suntimes
SLIDING 
Weather Updates

McGRATH: Time to give DePaul women’s coach Doug Bruno his due

DePaul head coach Doug Bruno speaks his team whike playing against Northern Illinios during second half women's college basketball game

DePaul head coach Doug Bruno speaks to his team whike playing against Northern Illinios during the second half of a women's college basketball game in Chicago on Saturday, Nov. 25, 2006. DePaul won the game 71-68. (AP Photo/Joseph Oliver)

storyidforme: 63142429
tmspicid: 22733170
fileheaderid: 10982331

Updated: April 10, 2014 6:36AM



The ‘‘face’’ of women’s
basketball in Chicago
belongs to a man who has six sons and no daughters.

That’s in keeping with Doug Bruno’s passionate nature. His commitment to the game is from the heart.

Bruno doesn’t have Joel Quenneville’s swashbuckler mustache, Tom Thibodeau’s smoldering fanaticism or a world championship ring to compare with the three Chicago’s reigning royalty own. But a case can be made for the 62-year-old DePaul lifer as the most accomplished coach/manager in the city, with or without the disclaimer that he’s ‘‘only’’ coaching women.

Years ago, that disclaimer might have gotten you punched in the nose. Bruno rolls with the charm and affability of a born recruiter, but he never lost the competitive fire that defined him as a point guard at Quigley South High School and on three DePaul teams coached by Ray Meyer that evolved from not so good to pretty decent while he suited up.

Meyer’s influence drew him toward coaching, and the women’s position was a matter of circumstance, not choice.

‘‘Gene Sullivan didn’t ask me to be the women’s coach; he told me I was going to be the women’s coach,’’ Bruno said, recalling the DePaul athletic director who hired him as a department aide after a brief stint coaching in high school. ‘‘He nearly went through the roof when I asked him if I’d be paid.’’

Thanks to a forward-thinking administration and some dedicated staffers, DePaul embraced Title IX legislation after it was drafted to help level the playing field for female athletes at the high school and college levels. Developing programs, though, took time.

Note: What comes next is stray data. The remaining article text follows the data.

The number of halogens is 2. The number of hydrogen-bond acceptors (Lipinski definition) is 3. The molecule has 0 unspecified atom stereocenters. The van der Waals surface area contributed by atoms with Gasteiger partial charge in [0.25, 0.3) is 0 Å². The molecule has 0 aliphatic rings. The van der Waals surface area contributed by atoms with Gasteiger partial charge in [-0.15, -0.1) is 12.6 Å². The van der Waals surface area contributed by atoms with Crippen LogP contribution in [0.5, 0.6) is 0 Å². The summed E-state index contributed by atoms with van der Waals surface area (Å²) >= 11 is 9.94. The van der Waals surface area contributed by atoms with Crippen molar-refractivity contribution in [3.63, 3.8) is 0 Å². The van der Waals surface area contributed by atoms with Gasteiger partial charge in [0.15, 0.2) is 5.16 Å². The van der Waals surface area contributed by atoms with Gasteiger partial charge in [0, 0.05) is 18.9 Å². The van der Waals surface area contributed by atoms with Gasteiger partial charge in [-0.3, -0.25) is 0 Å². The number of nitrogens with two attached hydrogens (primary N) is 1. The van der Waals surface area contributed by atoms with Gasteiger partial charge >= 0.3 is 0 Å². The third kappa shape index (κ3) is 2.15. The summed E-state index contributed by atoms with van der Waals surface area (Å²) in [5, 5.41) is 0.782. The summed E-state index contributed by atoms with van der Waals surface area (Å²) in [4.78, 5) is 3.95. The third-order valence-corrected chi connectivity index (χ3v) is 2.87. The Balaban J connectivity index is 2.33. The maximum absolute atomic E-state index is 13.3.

‘‘We started with four scholarships,’’ Bruno said. ‘‘We had some girls on campus who were playing four sports, so we divvied them up. Our first road game was at Western Illinois. I asked Sully how we’re getting there. He said, ‘You’re driving.’ Our own cars.

‘‘Later, I bought this cargo van, and we’d pile 15 girls into it. Seat belts? It didn’t even have seats. They’d sit on the floor with the equipment bags.’’

Today DePaul basketball flies charter, men and women.

The travel upgrade reflects the stature the women’s team has gained under Bruno. He was there at the beginning but left for 10 years to coach the short-lived Chicago Hustle, then to assist with the Loyola men’s team after Sullivan took over the Ramblers. Bruno returned to DePaul in 1988, and it has been his show ever since. He has 555 victories, a .648 winning percentage and 18 NCAA tournament appearances.

He was an assistant on the United States’ gold-medal-winning women’s team in the 2012 London Olympics and travels the international circuit on behalf of USA Basketball. But he still lives in the Rogers Park two-flat he has called home for 35 years.

DePaul’s home court at McGrath-Phillips Arena bears Bruno’s name, and he has earned enough coach-of-the-year citations to paper the walls of his second-floor office at the DePaul Athletic Center.

But that’s not happening. Family photos and assorted memorabilia recalling past players and teams would have to come down, along with group shots of some of the 70,000 aspiring hoopsters who have attended Bruno’s camps through the years, including most of his staff and nearly half his current roster.

Besides, Bruno believes individual awards undermine the unselfish ethos of good basketball.

‘‘Coach of the year really means team of the year,’’ he said. ‘‘It means you had the best players, the best support staff, the best boss, the best operation.’’

And maybe the best philosophy. Bruno is a true believer in equal opportunity for female athletes.

‘‘The United States is still working through the sins of slavery, but people don’t recognize gender discrimination in the same light,’’ he said. ‘‘Women athletes do the same things men do; they’re just not as celebrated.’’

The Big East women’s tournament, with DePaul as its host, moves from McGrath-Phillips Arena to Allstate Arena for the quarterfinal, semifinal and final rounds Sunday through Tuesday. Bruno is hoping for decent crowds, but he doesn’t obsess about things he can’t control.

‘‘My job is to coach my team,’’ he said.

But after every practice, every game, every media encounter, he’ll thank the assembled reporters for supporting women’s basketball.

And he means it.



© 2014 Sun-Times Media, LLC. All rights reserved. This material may not be copied or distributed without permission. For more information about reprints and permissions, visit www.suntimesreprints.com. To order a reprint of this article, click here.